The Duke Lacrosse coach was fired just for saying his players were innocent. When the players dared to protest their innocence, the prosecutor painted their stories in the press as “uncooperative.” If either the accused or the accused’s supporters are attacked for just for failing to agree with the accusation, it’s a red flag.
5. The accuser seeks to force the accused to defend himself or herself before committing to a final version.
Unfortunately, this has become the preferred approach of the kangaroo courts on college campuses. It’s completely unfair because it deprives the accused of the opportunity to mount an effective defense. When the accuser demands the accused speak first, it is a strong indication that the accuser wants the opportunity to fill in the details of the accusation to counter any defense or alibi the accused might offer. It’s a red flag.
6. The accused makes a strong and unequivocal denial.
In most cases, there’s some kernel of truth to even the most exaggerated claims. When the accused reacts with a dissembling explanation full of alternatives and rationalizations, I tend to find the accuser more credible. Rarely, however, the accused reacts with a full-throated and adamant denial. When it happens, it’s a red flag that the accusation might have problems.
7. The accuser makes unusual demands to modify or control the process.
It’s a flag when the accuser demands a new investigator or judge without having a substantial basis for challenging the impartiality of the process that’s already in place.
8. When the accuser’s ability to identify the accused has not been properly explained.
In the Duke lacrosse case, the accuser was shown a lineup of photos of potential attackers. Every photo was of a member of the team. None were of people known to be innocent. It’s a red flag when an identification is made only after the accused appears in media and the accuser has not seen the accused for a number of years or was otherwise in regular contact with the accused.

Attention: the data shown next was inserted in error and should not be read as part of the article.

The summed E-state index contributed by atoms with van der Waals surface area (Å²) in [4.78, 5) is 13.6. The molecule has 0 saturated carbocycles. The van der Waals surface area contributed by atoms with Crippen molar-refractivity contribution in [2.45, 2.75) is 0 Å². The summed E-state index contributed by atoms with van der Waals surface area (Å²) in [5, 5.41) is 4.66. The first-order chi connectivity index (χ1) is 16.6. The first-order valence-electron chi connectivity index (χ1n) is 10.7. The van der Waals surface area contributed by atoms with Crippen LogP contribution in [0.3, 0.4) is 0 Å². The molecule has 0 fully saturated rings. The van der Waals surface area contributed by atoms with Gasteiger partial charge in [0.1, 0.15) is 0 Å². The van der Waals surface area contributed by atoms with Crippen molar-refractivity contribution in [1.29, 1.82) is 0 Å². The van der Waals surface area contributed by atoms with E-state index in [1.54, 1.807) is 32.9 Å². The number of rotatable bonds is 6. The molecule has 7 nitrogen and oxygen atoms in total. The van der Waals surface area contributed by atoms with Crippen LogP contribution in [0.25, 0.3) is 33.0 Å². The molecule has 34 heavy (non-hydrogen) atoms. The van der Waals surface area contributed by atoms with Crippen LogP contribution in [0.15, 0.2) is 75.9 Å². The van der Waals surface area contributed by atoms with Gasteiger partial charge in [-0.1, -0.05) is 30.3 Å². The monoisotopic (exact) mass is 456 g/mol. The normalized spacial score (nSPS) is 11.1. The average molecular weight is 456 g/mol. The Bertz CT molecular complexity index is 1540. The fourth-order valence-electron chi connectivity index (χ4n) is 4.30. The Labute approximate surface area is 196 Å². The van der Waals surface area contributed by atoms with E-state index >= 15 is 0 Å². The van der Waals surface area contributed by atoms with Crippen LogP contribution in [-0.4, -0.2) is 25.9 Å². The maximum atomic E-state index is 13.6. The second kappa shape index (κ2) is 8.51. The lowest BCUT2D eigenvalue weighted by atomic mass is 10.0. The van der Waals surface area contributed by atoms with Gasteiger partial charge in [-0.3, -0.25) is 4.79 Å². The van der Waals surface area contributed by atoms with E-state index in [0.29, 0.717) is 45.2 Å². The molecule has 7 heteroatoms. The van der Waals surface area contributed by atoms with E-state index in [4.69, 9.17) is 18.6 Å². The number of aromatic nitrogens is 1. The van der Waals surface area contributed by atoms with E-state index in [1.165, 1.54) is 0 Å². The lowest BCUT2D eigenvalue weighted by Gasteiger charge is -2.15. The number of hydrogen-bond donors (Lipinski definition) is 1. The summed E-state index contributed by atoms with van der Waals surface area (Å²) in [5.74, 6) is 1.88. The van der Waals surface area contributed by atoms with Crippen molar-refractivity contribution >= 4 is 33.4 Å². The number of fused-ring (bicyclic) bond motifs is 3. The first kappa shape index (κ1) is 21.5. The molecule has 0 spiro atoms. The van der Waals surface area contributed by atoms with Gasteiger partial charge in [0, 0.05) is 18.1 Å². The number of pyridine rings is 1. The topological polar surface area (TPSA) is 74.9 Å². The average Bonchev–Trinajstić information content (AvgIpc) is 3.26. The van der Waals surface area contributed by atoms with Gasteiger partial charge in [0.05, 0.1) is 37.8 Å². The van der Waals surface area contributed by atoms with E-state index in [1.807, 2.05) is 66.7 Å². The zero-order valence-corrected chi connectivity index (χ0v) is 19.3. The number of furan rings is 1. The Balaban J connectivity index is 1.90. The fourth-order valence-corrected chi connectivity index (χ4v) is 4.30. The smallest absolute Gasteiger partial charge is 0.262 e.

9. When witnesses don’t corroborate.
10. When corroborating witnesses simply repeat the accusation of the accuser but don’t have fresh information.
It is now clear that accusations of sexual misconduct will forever be a tool to change results in elections and Supreme Court nominations. It’s disappointing to see so many abandon the accused to join the stampede of a mob that punishes any who ask legitimate questions about accusations.
These accusations destroy the lives of the accused, often men, and bring devastation to the women who love and support them. Some of the falsely accused commit suicide. When the mob attacks legitimate inquiry into the accusation, it’s a sure sign that the mob isn’t confident about the truth of the allegation. Rather than shrink in fear when attacked, we should take it as a sign that there is a risk that the accused is innocent, and the questions need to keep coming.
Adam Mill works in Kansas City, Missouri as an attorney specializing in labor and employment and public administration law. He frequently posts to millstreetgazette.blogspot.com. Adam graduated from the University of Kansas and has been admitted to practice in Kansas and Missouri.
Dr. Elizabeth Loftus concluded in one TED talk:
If I’ve learned anything from my decades working on these problems, it’s this: Just because somebody tells you something and they say it with lots of confidence, detail, and emotion does not mean that it really happened. We can’t reliably distinguish true memories from false memories; we need independent corroboration. Such a discovery has made me more tolerant of friends and family who misremember. Such a discovery might have saved Steve Titus. We should all keep in mind that memory, like liberty, is a fragile thing.